Intermittent contact has been made with Robin, mid Atlantic, and the weather yesterday, wasn't looking too sunny. This is the QM2 as it noses its way through the waves.
As Robin is shut away in his room practicing most of the time I don't think he is too concerned.
Although his guitar has caused a problem for the first time at sea, and surprisingly, from another musician.
Mid rehearsal he had a 'phone call from the neighbouring room, and the occupant said that he was a pianist trying to compose, and he couldn't concentrate because of the sound of the guitar!!
Robin has now stuffed a pair of socks under the strings and is continuing his muffled practice.
Today would also have been the 104th birthday of the Armenian composer Aram Khachaturian. He was born in Tbilisi on the 6th June 1903 and died in Moscow on the 1st May 1978.
The son of a book-binder, he showed an early love of music, but, it wasn't until he moved to Moscow in 1921 that his musical talent was discovered.
He joined the Gnesin Music Academy in 1922 and began to study the cello. His creative gifts developed rapidly and by 1937 he was an established composer, with works being published as early as 1926. ('Tants' for violin and piano, and 'Poema' for piano).
His early works include the Trio for clarinet, violin and piano (1932), Symphony No.1 (1935), and the Piano Concerto (1936) which brought him international acclaim.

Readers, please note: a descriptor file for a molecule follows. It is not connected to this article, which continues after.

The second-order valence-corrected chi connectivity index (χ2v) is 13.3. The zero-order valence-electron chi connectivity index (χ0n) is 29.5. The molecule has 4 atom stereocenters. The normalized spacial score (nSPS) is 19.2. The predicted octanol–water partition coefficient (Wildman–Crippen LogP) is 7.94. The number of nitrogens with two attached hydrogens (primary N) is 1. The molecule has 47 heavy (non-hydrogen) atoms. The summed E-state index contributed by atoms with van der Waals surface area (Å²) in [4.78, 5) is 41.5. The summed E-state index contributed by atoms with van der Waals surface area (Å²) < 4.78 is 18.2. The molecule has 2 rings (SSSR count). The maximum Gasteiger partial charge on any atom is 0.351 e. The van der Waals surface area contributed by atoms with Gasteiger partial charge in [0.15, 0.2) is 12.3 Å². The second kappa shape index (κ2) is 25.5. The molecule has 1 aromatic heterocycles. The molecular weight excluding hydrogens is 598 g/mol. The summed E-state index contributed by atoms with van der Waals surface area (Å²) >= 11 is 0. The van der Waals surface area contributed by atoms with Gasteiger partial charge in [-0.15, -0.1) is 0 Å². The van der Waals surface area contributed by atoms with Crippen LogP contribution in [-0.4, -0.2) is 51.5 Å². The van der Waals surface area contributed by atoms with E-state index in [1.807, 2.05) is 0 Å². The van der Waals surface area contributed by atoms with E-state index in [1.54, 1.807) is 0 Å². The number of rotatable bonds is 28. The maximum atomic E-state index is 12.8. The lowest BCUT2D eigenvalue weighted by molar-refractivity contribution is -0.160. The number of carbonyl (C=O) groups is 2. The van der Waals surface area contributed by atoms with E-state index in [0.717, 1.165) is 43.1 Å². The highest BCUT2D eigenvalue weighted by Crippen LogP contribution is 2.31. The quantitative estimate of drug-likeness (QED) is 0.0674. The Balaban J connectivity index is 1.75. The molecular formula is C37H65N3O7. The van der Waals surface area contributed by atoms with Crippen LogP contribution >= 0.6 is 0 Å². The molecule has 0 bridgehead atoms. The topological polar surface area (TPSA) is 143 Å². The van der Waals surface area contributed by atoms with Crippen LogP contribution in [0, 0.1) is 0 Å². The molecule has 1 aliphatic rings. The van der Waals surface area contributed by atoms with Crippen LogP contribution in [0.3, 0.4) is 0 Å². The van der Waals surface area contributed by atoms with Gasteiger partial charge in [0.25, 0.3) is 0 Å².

In the 1940's came the ballet 'Gayane', which contains the popular 'Sabre Dance', the Second Symphony, and the Cello Concerto, amongst others.
He later wrote film scores, conducted and was a composition teacher. (Thanks to 'The New Grove: Dictionary of Music and Musicians' for specific details.)
For one of his most famous works, the ballet, 'Spartak', he received many awards, and it is said that during one performance he left suddenly in the middle of the first act.
He was later found nearby and said, "If I had stayed, I would have caused a terrible scandal."
When asked why, as the production and the orchestra were both excellent, he replied, "They have cut 4 bars of my music."
Although the audience hadn't noticed it had exasperated the composer.
He did have a sense of humour and was known as an animal lover. In fact, whilst on a trip to Germany, he was given the gift of a Poodle whom he named Lado. (the musical notes, La and Do)
To read more about Aram Khachaturian, visit the 'Virtual Museum', where you can listen to Sabre Dance on the opening page.
Incidentally, Robin once recorded Sabre Dance on electric guitar, it proved very popular and was incredibly high energy!
'As always, it was sheer pleasure to observe Robin Hill's remarkable fluent technique: everything looks easy when he plays it.' Colin Cooper- Classical Guitar Magazine ----- 'Wonderful for their (Hill & Wiltschinsky) precision, touch and clarity of sound... refined virtuosity, the achievement of a long interpretive process.' Il Giornale D'Italia (Rome) ----- 'I loved your CD and thought your technique and performance were fabulous...' Rick Wakeman